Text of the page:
"Godzilla is out there hurting people and we don't know why!"
With that line from Kyle Chandler, the stakes at the start of Godzilla vs. Kong are established. After this big lizard attacks Florida, human beings everywhere are terrified. What could possibly stop this beast? If you're thinking the mighty Kong...not exactly. Dr. Nathan Lind (Alexander Skarsgard), who must always put on heavy jackets and vests to conceal the fact that he the physique of Alexander Skarsgard, has a version of the Hollow Earth theory that proposes that extremely valuable substances are in the core of the planet. If the company Apex Cybernetics can retrieve that material, they can use it to fight Godzilla. The only one who can help human beings get to the center of the Earth, though, is Kong. Using this primate as a tour guide will be difficult, though, since he and Godzilla are in constant war with one another.
Godzilla vs. Kong is made in the mold of G.I. Joe: The Rise of Cobra and Aquaman in terms of seemingly being crafted by a bunch of eight-year-olds smashing toys together after ingesting several Pixie Sticks. That feels like the right approach for this project, which keeps things lean and mean at under two hours. You want the monkey and the lizard to fight? Here you go. You also want an inexplicable remake of The Core? We'll do that too! Do you also want a mostly generic band of humans? No? Well, the MonsterVerse still insists there be way too many humans around, so you're gonna get them as an add-on.
Basically, I got what I came for here and while Godzilla vs. Kong doesn't supersede its trashy roots to become something special like Pacific Rim, it does manage to work well in its own parameters. Much of this due to director Adam Wingard's welcome ability to embrace both silliness and visual splendor. The guy who made such gnarly use of a blender in You're Next turns out to have a lot of endearing imagination when you hand him a couple of Kaiju. I especially appreciate how everything dealing with Hollow Earth ends up taking visual cues from everything from 2001: A Space Odyssey to the flying cars from Blade Runner to landscapes straight out of 1970s hair metal album covers.
Whenever the titular beasts fight, Wingard also shows a welcome tendency to let these fights play out in big wide shots with cogent editing and, best of all, with no visual intrusions obscuring the showdowns. Instead of taking a cue from Godzilla: King of the Monsters and covering everything in a barrage of rain, snow, and soot, Godzilla and Kong duke it out in broad daylight. You can see every inch of their scrapes and that makes it a lot more fun to watch. Even better, Wingard comes up with fun backdrops for the two to have their scuffles in. Rather than just having them fight it out in generic CG screensavers, the ocean and Hong Kong provide interesting challenges and advantages to each of the Titans.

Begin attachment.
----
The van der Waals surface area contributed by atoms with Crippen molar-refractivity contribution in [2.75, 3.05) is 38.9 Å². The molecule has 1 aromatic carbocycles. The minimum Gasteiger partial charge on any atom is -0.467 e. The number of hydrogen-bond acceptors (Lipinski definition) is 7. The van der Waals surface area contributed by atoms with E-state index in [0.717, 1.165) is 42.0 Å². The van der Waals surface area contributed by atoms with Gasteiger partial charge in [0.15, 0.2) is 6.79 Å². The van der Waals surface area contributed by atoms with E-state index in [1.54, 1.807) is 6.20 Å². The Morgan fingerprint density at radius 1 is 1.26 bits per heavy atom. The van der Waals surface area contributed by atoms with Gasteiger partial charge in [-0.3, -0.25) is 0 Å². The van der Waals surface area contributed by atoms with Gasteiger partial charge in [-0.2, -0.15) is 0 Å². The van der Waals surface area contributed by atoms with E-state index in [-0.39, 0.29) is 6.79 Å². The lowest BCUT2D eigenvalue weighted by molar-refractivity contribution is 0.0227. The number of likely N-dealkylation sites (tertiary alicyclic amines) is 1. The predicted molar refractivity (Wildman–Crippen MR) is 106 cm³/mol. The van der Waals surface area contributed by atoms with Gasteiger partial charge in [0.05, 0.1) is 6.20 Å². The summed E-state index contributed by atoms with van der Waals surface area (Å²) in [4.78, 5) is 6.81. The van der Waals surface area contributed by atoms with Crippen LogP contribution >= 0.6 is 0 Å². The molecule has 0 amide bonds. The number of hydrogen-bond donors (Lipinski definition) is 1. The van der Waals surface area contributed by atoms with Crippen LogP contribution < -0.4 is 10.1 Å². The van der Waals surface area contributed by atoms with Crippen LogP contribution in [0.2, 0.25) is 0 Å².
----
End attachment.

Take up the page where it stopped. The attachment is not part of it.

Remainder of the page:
Though Godzilla vs. Kong is outright lunacy in some parts (including how exactly Godzilla reunites with Kong in the third act), I did appreciate how screenwriters Eric Pearson and Max Borenstein took the time for some surprisingly affecting quiet moments between Kong and a young deaf girl by the name of Jia (Kaylee Hottle). Their largely quiet interactions provide a welcome contrast to the bang-bang-boom aesthetic of the rest of the movie. Plus, the friendship between Jia and Kong is the first time the human/monster dynamics in these MonsterVerse movies actually feel earned and interesting. Humans actually engaging with the beasts instead of being generic spectators? What a concept!
The rest of the humans are rudimentary at best, but at least they're in the mold of Kong: Skull Island's humans in being inoffensive broad archetypes rather than the grating quip machines of Godzilla: King of the Monsters. I will say, though, that I found it ironic that this movie features so many live-action humans yet 99% of them still aren't as compelling as the entirely CG Kong. I also wondered if Nathan Lind and fellow failed author in a disaster movie Jackson Curtis (John Cusack) ever swap unsold copies of their respective books? I'm also glad Rebecca Hall got to have a prominent role in a major American movie and didn't have to be a love interest, even if I couldn't describe her character's personality if you put a gun to my head.
Oh! Hey! Millie Bobby Brown is back! She's back from King of the Monsters as Madison Russell. Her whole storyline concerns her and classmate Josh (Julian Dennison) teaming up with podcast conspiracy theorist Bernie Hayes (Brian Tyree Henry) to investigate shady activity from Apex Cybernetics. This subplot is pretty much superfluous given how detached it is from the monster action and how it's hard to create a suspenseful conspiracy storyline when the villains are so obvious from the get-go. At least Henry remains a compelling person to watch. Plus, they don't take up too much of the screentime.
Godzilla vs. Kong knows where its bread is buttered and it's certainly not with human beings like Madison Russell and company. Godzilla vs. Kong is, to paraphrase Brad Pitt in Inglourious Basterds, "in the monster fighting business, and cousin, business is a-boomin'!" What the film aims to do (provide monster mashes that will delight your inner and not-so-inner eight-year-old), it does with aplomb. I smiled, I had fun, I even clapped with glee at some of the more ludicrous bits of action. Much like Kong: Skull Island and Rampage, Godzilla vs. Kong realizes that a lot can be forgiven in a movie when you've got an endearing ape punching things.